A Most Delicate Monster: (Story by: Jeffrey Rotter, Art by: Lelio Bonaccorso) Next to Gibbons story; this is definitely one of the best in the anthology. I loved how this was written because it goes back to the Warren Ellis's message in Crecy. Just because someone is from a different period in time, with lack of technology like today, doesn't make them stupid. The idea of a caveman seemingly smarter then today's man might sound a bit corny, but it got me. I will say the ending did come out of no where for me, and the tone did shift dramatically as well. But it didn't bother me all too much. The art by Bonaccorso is pretty good too; has a lite-Marcos Martin vibe to it. Like the last story I would love to see a comic by either of these two again in the future. (Story: 5/5, Art: 5/5)
Family First: (Story by: Mat Johnson, Art by: David Lapham) It's been a while since Lapham has drawn anything so seeing him as artist, and not writer, did confuse me for a second. It certainly is good though, with a lot of nice panels like the girl's perspective in the oven and the violence seems pure-Lapham. The story is a bit bland though and I did see it coming. Also, did anyone else think the dad at the end reminds you of Jorge Garcia? (Story: 2/5, Art: 3/5)
Alone: (Story by: Joshua Hale Fialkov, Art by: Rahsan Ekedal) This certainly felt 'Top Cow' didn't it? Mainly because both the writer and artist have worked in Top Cow previously. It's so weird because this certainly doesn't feel like a Vertigo title thematically. It just feels too 'hip' and 'sexy' to be a dark and disturbing Vertigo story. Plus don't understand what really happened here. Is he connected to technology? If so, why? Didn't make much sense. (Story: 2/5, Art: 3/5)
Americana: (Story by: Brian Wood, Art by: Emily Carroll) This story certainly has a very strong, upbeat message for our future. Even if we go down the crapper in 2012 (or even more recent considering these days), there will always be a glimmer of hope even if it takes a hundred years to fix. Wood certainly has a great voice with women in his comics and this title is no different, and it feels fresh to see a mother/daughter angle here. While the story doesn't really have an horror elements to it, it was charming enough for me to really enjoy it. Plus Carroll's art has a great mix of Kate Beaton and Matt Kindt...and it certainly feels like people want to go into Kindt's style of art (which is a good thing). (Story: 5/5, Art: 5/5)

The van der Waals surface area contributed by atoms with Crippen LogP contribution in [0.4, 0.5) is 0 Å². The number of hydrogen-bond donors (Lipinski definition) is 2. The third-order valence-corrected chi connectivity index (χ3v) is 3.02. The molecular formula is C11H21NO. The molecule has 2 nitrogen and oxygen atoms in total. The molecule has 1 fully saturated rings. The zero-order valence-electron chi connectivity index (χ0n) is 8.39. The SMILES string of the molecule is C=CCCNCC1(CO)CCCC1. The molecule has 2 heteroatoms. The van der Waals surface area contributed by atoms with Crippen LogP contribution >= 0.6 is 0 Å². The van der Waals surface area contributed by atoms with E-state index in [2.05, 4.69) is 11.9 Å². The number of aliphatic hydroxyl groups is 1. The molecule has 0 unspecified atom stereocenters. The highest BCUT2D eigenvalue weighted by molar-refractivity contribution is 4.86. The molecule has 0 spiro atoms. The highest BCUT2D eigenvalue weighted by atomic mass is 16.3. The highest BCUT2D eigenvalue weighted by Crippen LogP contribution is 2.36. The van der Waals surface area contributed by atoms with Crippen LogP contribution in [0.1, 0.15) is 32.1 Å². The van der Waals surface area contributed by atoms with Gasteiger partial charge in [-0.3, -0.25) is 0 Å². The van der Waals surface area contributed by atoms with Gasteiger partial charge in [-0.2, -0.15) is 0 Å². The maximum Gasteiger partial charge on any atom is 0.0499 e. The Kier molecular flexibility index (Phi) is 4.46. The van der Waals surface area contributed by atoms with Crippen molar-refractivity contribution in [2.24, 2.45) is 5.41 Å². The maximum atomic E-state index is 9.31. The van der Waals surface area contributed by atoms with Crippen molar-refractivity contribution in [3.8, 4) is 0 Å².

Blink...Le Prelude a La Mort: (Story by: Selwyn Hinds, Art by: Denys Cowan) Easily the weakest story in the entire anthology; this is just a mere preview for a new ongoing title coming soon. It's not that I don't mind seeing a preview for a book, it's just that I don't really care for this particular one. Maybe it was just an odd placement in time to show a preview but I didn't care for the characters nor did I care for the story hinted at. The art by Cowan is certainly good, but sometimes his layouts are a bit confusing to follow. Maybe in the future I'll read this in trade, but it does make this anthology end on a whimper. (Story: 2/5, Art: 3/5)
While any anthologies will have some weak stories to it, and this one does, the ratio of great stories to bad certainly is outweighed here. There are some great short stories in this one-shot that anyone can just pick up, read, and enjoy. While it might not have continued the horror theme throughout I think you will care little because of how good the stories are. It might be a bit pricey at $7.99 to some; but this anthology is certainly worth your time and money.